Remember back when I wrote the post that covered the Magnetic Lasso Tool in Adobe Photoshop? In that post, I talked about how the tool in question sort of “snaps” to the edge of an object. What I mean is that, after you select the Magnetic Lasso Tool and begin tracing an outline, the selection will adhere to that outline, as long as it’s distinct enough. Well, as it turns out, Camera Raw has something similar in its arsenal of tools. In this case, it’s called Auto Mask.
Before you continue on with this post, I want you to read something. I think it would benefit you if you headed back in time a few months and took a look at a post I wrote where I discussed the Adjustment Brush Tool in Adobe Camera Raw. In order to get the most from the tutorial I write below, you need to know how the tool actually works.
If you’ve already read that post or if you’re familiar with the Adjustment Brush, please read on.
Today’s post is simple. I’m merely going to use an example photo to demonstrate how you can make adjustments inside Camera Raw that are more controlled than they’d be without the use of the Auto Masking feature. Everything I show you below can be accomplished without Auto Masking, just as every selection can be made without the use of the Magnetic Lasso Tool in Photoshop. The thing is, if you want to keep your sanity and complete a project within a reasonable amount of time, you may want to take advantage of the tools that make life more pleasurable. This is definitely one of them.
The Adjustment Brush
In this demonstration, I’m going to alter the painted stripes on the road in some way. I’m doing this for no other reason than to show you exactly how the Auto Mask feature works. Please don’t take any of my modifications to heart – they are going to look awfully silly.
The first thing I’m going to do is to select the Adjustment Brush (keyboard shortcut – K) from the top toolbar.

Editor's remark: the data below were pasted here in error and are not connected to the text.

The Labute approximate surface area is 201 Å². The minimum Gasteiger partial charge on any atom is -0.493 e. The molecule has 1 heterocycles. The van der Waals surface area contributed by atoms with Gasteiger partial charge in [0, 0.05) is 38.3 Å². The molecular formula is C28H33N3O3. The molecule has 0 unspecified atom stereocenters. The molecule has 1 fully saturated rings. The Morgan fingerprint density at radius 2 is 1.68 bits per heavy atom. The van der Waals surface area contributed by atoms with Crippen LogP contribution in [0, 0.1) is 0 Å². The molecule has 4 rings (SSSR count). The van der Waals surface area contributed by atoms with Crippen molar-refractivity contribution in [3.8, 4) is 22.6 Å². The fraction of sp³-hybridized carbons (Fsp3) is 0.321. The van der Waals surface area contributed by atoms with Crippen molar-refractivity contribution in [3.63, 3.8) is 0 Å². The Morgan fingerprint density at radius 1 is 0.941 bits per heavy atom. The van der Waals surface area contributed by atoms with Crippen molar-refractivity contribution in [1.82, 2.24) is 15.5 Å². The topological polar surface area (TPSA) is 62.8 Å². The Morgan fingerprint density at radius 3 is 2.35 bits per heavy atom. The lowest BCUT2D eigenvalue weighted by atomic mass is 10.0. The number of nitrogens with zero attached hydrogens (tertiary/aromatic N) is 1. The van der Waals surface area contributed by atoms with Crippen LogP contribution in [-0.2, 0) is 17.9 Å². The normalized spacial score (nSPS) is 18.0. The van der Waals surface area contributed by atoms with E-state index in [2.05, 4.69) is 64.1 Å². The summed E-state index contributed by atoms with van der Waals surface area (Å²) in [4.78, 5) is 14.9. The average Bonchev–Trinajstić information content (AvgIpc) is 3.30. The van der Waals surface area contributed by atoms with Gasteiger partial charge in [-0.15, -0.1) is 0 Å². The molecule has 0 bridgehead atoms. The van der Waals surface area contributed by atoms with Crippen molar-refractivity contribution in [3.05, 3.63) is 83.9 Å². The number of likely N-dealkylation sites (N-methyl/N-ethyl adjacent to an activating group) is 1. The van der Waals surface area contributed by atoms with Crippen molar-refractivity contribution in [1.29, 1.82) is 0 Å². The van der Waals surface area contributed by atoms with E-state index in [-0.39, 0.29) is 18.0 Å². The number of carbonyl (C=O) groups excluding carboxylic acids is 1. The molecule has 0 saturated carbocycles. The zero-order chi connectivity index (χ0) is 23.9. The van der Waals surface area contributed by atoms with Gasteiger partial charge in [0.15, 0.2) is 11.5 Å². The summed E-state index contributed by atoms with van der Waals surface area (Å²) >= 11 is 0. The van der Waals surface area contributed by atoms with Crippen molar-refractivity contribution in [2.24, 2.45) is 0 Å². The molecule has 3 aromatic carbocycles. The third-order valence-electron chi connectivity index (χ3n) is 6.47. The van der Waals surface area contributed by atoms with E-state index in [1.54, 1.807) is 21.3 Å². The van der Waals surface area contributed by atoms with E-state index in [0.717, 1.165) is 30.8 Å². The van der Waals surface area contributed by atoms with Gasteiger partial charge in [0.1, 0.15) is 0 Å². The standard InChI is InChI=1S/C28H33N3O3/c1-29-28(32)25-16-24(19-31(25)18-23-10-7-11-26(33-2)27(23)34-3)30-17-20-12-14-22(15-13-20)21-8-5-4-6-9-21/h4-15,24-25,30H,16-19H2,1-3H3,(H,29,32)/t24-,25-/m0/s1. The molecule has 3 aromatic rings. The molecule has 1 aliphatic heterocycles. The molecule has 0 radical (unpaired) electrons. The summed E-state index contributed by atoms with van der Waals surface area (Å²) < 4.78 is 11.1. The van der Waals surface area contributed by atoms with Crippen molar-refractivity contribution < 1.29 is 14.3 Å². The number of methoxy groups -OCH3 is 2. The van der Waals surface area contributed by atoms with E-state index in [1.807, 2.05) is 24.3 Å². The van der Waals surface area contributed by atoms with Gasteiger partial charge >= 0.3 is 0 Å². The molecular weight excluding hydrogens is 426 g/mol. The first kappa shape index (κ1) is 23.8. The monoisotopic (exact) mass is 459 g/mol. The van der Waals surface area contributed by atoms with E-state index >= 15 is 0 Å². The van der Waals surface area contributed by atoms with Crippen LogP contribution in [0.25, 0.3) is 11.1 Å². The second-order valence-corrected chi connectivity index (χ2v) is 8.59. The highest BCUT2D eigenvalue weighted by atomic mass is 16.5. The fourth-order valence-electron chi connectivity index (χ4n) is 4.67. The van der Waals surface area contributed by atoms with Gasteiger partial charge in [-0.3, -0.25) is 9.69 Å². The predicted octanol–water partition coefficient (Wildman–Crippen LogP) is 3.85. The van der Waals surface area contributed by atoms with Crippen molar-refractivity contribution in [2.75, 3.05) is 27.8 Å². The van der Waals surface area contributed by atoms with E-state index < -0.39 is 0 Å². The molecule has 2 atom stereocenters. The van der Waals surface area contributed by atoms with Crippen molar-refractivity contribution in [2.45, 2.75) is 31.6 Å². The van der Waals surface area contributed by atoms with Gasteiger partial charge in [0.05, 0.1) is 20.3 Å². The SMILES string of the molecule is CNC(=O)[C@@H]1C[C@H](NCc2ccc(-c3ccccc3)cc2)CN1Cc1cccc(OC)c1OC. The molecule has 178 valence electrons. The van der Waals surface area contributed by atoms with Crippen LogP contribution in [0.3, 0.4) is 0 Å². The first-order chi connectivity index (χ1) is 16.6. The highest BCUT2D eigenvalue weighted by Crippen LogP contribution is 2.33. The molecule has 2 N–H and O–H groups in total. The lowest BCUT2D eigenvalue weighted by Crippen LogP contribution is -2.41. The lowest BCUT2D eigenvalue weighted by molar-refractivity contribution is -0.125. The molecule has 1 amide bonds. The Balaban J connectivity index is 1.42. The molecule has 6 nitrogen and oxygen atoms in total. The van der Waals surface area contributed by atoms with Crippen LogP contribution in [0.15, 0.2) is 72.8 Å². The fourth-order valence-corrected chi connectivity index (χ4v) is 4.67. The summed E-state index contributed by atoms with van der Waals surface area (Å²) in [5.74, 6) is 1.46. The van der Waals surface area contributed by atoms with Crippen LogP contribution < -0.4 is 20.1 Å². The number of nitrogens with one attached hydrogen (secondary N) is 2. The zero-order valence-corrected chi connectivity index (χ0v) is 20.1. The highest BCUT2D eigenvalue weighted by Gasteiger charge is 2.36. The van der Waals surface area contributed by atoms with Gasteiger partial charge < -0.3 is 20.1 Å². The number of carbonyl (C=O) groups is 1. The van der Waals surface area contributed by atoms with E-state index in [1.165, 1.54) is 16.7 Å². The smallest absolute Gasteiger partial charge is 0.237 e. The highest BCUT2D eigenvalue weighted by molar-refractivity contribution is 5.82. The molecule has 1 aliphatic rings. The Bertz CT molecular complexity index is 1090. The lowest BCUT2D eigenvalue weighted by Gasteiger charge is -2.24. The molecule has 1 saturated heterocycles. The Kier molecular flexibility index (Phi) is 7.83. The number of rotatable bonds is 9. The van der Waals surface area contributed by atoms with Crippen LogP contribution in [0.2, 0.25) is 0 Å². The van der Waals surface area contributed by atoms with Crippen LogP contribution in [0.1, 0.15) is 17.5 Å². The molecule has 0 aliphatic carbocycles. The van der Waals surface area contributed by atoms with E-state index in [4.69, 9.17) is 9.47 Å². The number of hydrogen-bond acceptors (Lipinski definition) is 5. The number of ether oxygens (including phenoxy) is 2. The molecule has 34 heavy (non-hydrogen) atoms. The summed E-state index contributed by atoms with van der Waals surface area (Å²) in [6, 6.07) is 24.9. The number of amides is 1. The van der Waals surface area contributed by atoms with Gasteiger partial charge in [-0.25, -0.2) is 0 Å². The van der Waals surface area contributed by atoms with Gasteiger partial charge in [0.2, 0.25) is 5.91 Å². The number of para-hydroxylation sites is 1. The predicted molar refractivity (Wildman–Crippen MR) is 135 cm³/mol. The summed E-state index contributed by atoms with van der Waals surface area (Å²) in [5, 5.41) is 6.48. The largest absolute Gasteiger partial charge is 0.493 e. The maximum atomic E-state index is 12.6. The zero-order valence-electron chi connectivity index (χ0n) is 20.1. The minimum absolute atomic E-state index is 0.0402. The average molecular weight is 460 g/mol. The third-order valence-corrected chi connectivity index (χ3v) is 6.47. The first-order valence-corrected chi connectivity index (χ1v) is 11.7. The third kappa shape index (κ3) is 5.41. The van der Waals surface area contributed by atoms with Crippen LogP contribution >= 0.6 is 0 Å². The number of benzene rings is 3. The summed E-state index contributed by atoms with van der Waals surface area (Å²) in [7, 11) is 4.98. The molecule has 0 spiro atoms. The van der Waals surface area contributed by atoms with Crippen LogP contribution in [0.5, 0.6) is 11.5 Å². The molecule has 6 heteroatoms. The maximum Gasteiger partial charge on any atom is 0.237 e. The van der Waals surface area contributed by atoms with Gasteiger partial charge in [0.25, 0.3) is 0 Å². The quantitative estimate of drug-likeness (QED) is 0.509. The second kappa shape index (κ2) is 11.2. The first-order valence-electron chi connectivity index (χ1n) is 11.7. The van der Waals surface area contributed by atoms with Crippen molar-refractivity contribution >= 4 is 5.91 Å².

Next, I’m going to head over to the new Adjustment Brush panel that appears at the right side of the application. I’ll click the small menu that’s located directly to the right of the panel title and then select Reset Local Correction Settings. Usually, this panel holds all the settings of the last use and most of the time, those settings aren’t what you want to continue working with. By resetting them, all adjustment sliders become zeroed out.
Now, for demonstration purposes, I’ll push the Exposure slider all the way to the left. Once I do this, anything I touch with the Adjustment Brush will turn very dark. I’ll also add a slight Feather to the brush and size it by using the left [ and right ] bracket keys on my keyboard.
What I’m going to do here is attempt to color in the lines on the road by painting with my adjustment brush. Let’s see how things turn out the traditional way.
Wow. As you can see, I went outside the lines quite a bit. If the area I was trying to paint wasn’t so detailed, I may have gotten away with it. Unfortunately, there are curves, nooks and crannies which made me look like a five year old. I certainly wouldn’t be able to show this to anyone.
For this next demonstration, I’ll turn on the Auto Masking mode. To do this, I’ll scroll all the way to the bottom of the right Adjustment Brush panel and check off the box to the left of the words, Auto Mask.
By the way, I deleted my previous edit.
Now, I’ll do the same thing as I just did above. I’ll try to paint in the lines on road with the Adjustment Brush. Let’s see what happens.
Do you see the difference? As I painted in Auto Mask mode, my paint clung to the inside of the area I was painting. This is why I compared this tool to the Magnetic Lasso Tool in Photoshop. It sort of does the work for you.
When using the Adjustment Brush in Auto Mask mode, it’s important to focus on the crosshairs at the center of the brush. Where the adjustment goes depends on where those crosshairs are. Also, a word of warning – any time you use the Auto Mask mode, there really needs to be some defined edges to work inside of. I experimented in areas with fuzzy edges and the effect was terrible. In the case of the lines of the road I worked with above, Auto Mask was perfect. I can’t think of a better solution.
Making Further Adjustments
As usual, now that I colored an area with the Adjustment Brush, I can go into the associated panel and make any adjustments I’d like. In this case, instead of decreasing exposure, I’ll push the sliders around in a way that I normally would if I were editing a photo.
This is especially helpful if I wanted to isolate and edit a specific area of a photo.
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